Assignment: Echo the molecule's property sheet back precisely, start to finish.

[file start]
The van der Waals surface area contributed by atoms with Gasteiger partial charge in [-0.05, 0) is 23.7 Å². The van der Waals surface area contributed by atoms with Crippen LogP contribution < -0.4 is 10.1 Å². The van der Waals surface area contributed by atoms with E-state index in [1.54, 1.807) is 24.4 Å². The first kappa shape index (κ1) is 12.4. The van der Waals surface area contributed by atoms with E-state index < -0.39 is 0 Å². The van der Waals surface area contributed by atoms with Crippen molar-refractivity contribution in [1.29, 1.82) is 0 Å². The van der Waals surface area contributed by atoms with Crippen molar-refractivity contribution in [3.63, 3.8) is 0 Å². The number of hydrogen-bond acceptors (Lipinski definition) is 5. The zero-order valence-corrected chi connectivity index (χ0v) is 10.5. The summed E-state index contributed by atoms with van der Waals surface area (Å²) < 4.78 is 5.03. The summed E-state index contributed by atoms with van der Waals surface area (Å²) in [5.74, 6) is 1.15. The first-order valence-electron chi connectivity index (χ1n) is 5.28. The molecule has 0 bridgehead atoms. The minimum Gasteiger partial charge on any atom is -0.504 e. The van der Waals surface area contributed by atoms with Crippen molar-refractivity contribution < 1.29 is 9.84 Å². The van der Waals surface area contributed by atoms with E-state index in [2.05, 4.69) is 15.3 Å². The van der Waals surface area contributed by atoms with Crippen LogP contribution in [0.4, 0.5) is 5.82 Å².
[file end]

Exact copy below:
The van der Waals surface area contributed by atoms with Gasteiger partial charge in [-0.05, 0) is 23.7 Å². The van der Waals surface area contributed by atoms with Crippen LogP contribution < -0.4 is 10.1 Å². The van der Waals surface area contributed by atoms with E-state index in [1.54, 1.807) is 24.4 Å². The first kappa shape index (κ1) is 12.4. The van der Waals surface area contributed by atoms with E-state index < -0.39 is 0 Å². The van der Waals surface area contributed by atoms with Crippen molar-refractivity contribution in [1.29, 1.82) is 0 Å². The van der Waals surface area contributed by atoms with Crippen molar-refractivity contribution in [3.63, 3.8) is 0 Å². The number of hydrogen-bond acceptors (Lipinski definition) is 5. The zero-order valence-corrected chi connectivity index (χ0v) is 10.5. The summed E-state index contributed by atoms with van der Waals surface area (Å²) < 4.78 is 5.03. The summed E-state index contributed by atoms with van der Waals surface area (Å²) in [5.74, 6) is 1.15. The first-order valence-electron chi connectivity index (χ1n) is 5.28. The molecule has 0 bridgehead atoms. The minimum Gasteiger partial charge on any atom is -0.504 e. The van der Waals surface area contributed by atoms with Crippen molar-refractivity contribution < 1.29 is 9.84 Å². The van der Waals surface area contributed by atoms with E-state index in [2.05, 4.69) is 15.3 Å². The van der Waals surface area contributed by atoms with Crippen LogP contribution in [0.4, 0.5) is 5.82 Å².